(RxWiki News) Typically the news about vitamin supplements is good, with studies often finding they help prevent diseases and medical conditions. This time, though, the findings aren't so positive.
In a trial that included about 35,000 men from the U.S., Canada and Puerto Rico, those participants who were randomly assigned to receive vitamin E supplements daily had a significantly increased risk of prostate cancer.
"Taking vitamin E might increase the risk of prostate cancer."
Now, Eric A. Klein, M.D., of the Cleveland Clinic, and colleagues examined the long-term effect of vitamin E and selenium on the risk of prostate cancer in relatively healthy men. Essentially, they picked up where SELECT left off. That trial, held between August 2001 and June 2004, included men from some 430 study sites who had a prostate-specific antigen (PSA) measure below a certain level and a rectal examination that was not suspicious for prostate cancer.
The men were randomly assigned to one of four treatment groups:
- About 8,750 men received selenium at 200 micrograms (mcg) daily
- About 8,740 men received vitamin E at 400 International Units (IU) daily
- About 8,700 men received both supplements daily
- Nearly 8,700 menreceived a placebo daily
The planned followup for SELECT was a minimum of seven years and a maximum of 12 years. The analysis reflects the final data collected by the study sites on their participants through early July 2011.
The lifetime risk of prostate cancer in the U.S. is estimated at 16%. While most cases are found at an early, curable stage, treating the disease is expensive, and many patients suffer urinary, sexual and bowel-related side effects.
Early evidence had suggested that the mineral selenium and vitamin E might reduce a man's prostate cancer risk. But as early as December 2008, one study, the Selenium and Vitamin E Cancer Prevention Trial (SELECT), had found no reduction in the risk of prostate cancer with either selenium or vitamin E supplements. This same study also found a very minor increase in prostate cancer risk with vitamin E.
Since the initial report, some 520 additional prostate cancers have been diagnosed: 113 in the placebo group, 147 in the vitamin E group, 143 in the selenium group, and 118 in the combination group. The researchers found that the rate of prostate cancer detection was greater in all treatment groups when compared with placebo but was statistically significant only in the vitamin E alone group: a 17% increased rate of prostate cancer detection.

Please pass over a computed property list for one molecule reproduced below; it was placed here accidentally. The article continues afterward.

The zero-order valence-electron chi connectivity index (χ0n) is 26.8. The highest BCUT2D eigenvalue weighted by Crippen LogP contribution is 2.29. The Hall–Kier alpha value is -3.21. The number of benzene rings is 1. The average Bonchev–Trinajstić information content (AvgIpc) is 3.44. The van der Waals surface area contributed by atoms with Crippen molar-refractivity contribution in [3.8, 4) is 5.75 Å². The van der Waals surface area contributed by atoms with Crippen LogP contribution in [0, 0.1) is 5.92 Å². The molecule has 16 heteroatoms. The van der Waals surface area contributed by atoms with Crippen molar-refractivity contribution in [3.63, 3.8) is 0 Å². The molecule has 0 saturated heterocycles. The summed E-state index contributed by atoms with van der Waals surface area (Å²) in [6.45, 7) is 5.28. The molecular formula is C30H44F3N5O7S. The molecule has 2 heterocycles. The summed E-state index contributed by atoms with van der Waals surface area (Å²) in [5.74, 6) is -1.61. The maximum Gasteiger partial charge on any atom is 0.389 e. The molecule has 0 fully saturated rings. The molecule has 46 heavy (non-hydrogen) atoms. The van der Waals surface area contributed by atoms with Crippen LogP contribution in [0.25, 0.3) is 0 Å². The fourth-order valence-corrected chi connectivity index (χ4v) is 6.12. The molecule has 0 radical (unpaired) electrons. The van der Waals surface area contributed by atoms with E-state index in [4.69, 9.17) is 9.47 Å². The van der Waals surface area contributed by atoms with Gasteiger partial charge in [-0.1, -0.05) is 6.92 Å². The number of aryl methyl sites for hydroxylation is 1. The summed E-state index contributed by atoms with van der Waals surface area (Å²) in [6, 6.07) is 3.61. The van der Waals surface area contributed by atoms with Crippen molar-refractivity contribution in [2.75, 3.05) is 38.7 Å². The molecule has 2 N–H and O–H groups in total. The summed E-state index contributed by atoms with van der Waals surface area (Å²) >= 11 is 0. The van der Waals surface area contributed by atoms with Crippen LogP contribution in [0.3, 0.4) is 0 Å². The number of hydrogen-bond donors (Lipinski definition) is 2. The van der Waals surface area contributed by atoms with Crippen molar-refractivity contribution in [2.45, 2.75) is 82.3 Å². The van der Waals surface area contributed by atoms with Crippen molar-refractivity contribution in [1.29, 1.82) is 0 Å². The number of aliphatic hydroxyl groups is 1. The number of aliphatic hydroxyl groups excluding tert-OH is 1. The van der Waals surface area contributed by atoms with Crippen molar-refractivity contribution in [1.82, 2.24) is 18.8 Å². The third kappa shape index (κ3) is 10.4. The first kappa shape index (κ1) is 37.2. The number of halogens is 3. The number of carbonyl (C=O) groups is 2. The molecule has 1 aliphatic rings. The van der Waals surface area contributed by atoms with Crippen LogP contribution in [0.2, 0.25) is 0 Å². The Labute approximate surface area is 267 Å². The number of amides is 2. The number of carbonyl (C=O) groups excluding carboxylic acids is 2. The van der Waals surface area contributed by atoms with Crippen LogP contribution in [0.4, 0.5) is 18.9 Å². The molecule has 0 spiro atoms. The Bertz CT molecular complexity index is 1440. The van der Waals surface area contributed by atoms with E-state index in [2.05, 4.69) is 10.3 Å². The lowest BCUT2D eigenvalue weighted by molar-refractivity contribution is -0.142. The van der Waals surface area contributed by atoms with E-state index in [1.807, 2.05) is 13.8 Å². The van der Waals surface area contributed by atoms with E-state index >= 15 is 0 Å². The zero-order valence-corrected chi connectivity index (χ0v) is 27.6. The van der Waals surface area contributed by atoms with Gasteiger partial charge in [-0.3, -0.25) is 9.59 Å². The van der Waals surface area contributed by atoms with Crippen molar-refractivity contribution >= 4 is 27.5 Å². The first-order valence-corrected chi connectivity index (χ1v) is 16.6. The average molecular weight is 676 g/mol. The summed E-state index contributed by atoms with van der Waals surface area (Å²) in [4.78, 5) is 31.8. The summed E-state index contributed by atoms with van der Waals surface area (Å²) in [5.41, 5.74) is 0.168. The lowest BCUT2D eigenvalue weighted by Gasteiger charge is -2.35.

Compared with the placebo group, in which some 530 men developed prostate cancer, 620 men in the vitamin E group developed prostate cancer, as did 575 in the selenium group and 555 in the selenium plus vitamin E group. The difference in rates of prostate cancer between vitamin E and placebo became apparent during the participants' third year in the trial. The elevated risk estimate for vitamin E was consistent across both low- and high-grade disease.
The study authors write, "Given that more than 50% of individuals 60 years or older are taking supplements containing vitamin E and that 23% of them are taking at least 400 IU/[day] despite a recommended daily dietary allowance of only 22.4 IU for adult men, the implications of our observations are substantial."
The increased risk of prostate cancer in the vitamin E group of this trial became apparent only after extended followup. This finding suggests that health effects from these supplements may continue even after the intervention is stopped, emphasizing the need for long-term followup.
The researchers note, too, that the findings of this and other studies point to the importance of large-scale, population-based, randomized trials to accurately assess the benefits and harms of vitamins and minerals as dietary supplements.
"The observed 17% increase in prostate cancer incidence demonstrates the potential for seemingly innocuous yet biologically active substances such as vitamins to cause harm," the authors note.
They argue that these and other similar findings point to the need for consumers to be skeptical of health claims for unregulated over-the-counter products in the absence of strong evidence of benefit demonstrated in clinical trials.
The study appears in the October 12 issue of JAMA.